Bloomberg | March 29, 2010 | 10:44 EDT
The strengthening US. economy, subdued inflation and rising stock prices are propelling the dollar rally into its fifth month as traders seek refuge from Europe’s fiscal crisis and Japanese deflation. Goldman Sachs Group Inc. and Citigroup Inc. ended bets on a falling dollar last week after the trades lost 2.8 percent. Strategists are raising greenback forecasts at the fastest pace since last March, just before US stimulus efforts that poured as much as $12.8 trillion into the economy ended the currency’s strongest rally in 28 years. Median predictions for the dollar against 47 currencies tracked in Bloomberg surveys rose an average of 1.4 percentage points in the month to March 24. A year after correctly predicting the currency’s decline and likening it to the fall of Rome, Royal Bank of Scotland Group Plc’s Alan Ruskin said it may soar 22 percent to $1.10 per euro if Greece defaults.
“We’ve moved away from the worst fears,” said Ruskin, the head of currency strategy for RBS Capital Markets in Stamford, Connecticut. “In the US, the economy picked itself up off the ground,” he said in an interview. “Compared to what it might have looked like from the view of March 2009, March 2010 looks very good.” The US Labor Department will report on April 2 that 190,000 jobs were created this month, the most in three years, according to the median estimate of 62 economists surveyed by Bloomberg. The Standard & Poor’s 500 Index has gained 5.6 percent in March, and the latest report on consumer prices showed the cost of living was unchanged in February, ensuring inflation won’t cut off the recovery.
Consumer prices in Japan, meanwhile, fell for a 12th month in February, the government reported March 26. The Organization for Economic Cooperation and Development said the same day that the nation’s potential growth rate between 2011 and 2017 will be the lowest among Group of Seven at 0.9 percent. Leaders of the 16-nation euro region sought International Monetary Fund help to respond to Greece’s budget crisis. Portugal’s credit rating was cut one step by Fitch Ratings to AA- with a “negative”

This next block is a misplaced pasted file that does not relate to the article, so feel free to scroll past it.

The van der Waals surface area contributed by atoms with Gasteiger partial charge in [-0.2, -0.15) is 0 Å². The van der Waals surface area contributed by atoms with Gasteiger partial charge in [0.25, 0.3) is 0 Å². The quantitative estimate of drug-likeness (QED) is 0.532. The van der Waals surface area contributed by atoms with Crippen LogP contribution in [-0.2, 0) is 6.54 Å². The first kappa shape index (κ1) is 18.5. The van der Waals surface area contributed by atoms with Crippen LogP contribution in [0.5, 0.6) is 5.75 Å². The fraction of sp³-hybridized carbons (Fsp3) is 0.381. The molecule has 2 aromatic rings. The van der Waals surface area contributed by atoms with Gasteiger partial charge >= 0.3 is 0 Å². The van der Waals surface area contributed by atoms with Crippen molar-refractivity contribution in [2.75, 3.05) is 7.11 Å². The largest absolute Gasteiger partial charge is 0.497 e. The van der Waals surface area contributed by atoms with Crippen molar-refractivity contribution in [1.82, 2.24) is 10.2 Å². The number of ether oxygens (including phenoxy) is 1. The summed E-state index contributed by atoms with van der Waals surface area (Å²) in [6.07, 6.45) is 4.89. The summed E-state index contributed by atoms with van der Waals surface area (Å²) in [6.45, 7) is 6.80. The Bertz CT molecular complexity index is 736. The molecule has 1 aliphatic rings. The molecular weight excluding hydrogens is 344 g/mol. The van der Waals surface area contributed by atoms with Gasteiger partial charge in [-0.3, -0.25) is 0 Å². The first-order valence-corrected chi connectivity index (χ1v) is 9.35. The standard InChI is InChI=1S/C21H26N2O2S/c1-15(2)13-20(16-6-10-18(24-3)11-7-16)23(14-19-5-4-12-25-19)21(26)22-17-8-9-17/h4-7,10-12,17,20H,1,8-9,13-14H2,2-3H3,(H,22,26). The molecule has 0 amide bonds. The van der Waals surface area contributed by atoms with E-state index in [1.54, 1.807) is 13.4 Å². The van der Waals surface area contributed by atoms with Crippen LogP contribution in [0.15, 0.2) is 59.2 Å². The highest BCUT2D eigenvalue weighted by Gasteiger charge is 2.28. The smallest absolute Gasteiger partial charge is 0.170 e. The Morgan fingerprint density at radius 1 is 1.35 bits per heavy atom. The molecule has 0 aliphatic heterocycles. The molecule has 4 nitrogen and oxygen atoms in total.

From The Economist print edition | Dec 17th 2009
The recession was less calamitous than many feared. Its aftermath will be more dangerous than many expect
IT HAS become known as the “Great Recession,” the year in which the global economy suffered its deepest slump since the Second World War. But an equally apt name would be the “Great Stabilisation.” For 2009 was extraordinary not just for how output fell, but for how a catastrophe was averted.
Twelve months ago, the panic sown by the bankruptcy of Lehman Brothers had pushed financial markets close to collapse. Global economic activity, from industrial production to foreign trade, was falling faster than in the early 1930s. This time, though, the decline was stemmed within months. Big emerging economies accelerated first and fastest. China’s output, which stalled but never fell, was growing by an annualised rate of some 17% in the second quarter. By mid-year the world’s big, rich economies (with the exception of Britain and Spain) had started to expand again. Only a few laggards, such as Latvia and Ireland, are now likely still to be in recession.
There has been a lot of collateral damage. Average unemployment across the OECD is almost 9%. In America, where the recession began much earlier, the jobless rate has doubled to 10%. In some places, years of progress in poverty reduction have been undone as the poorest Continue reading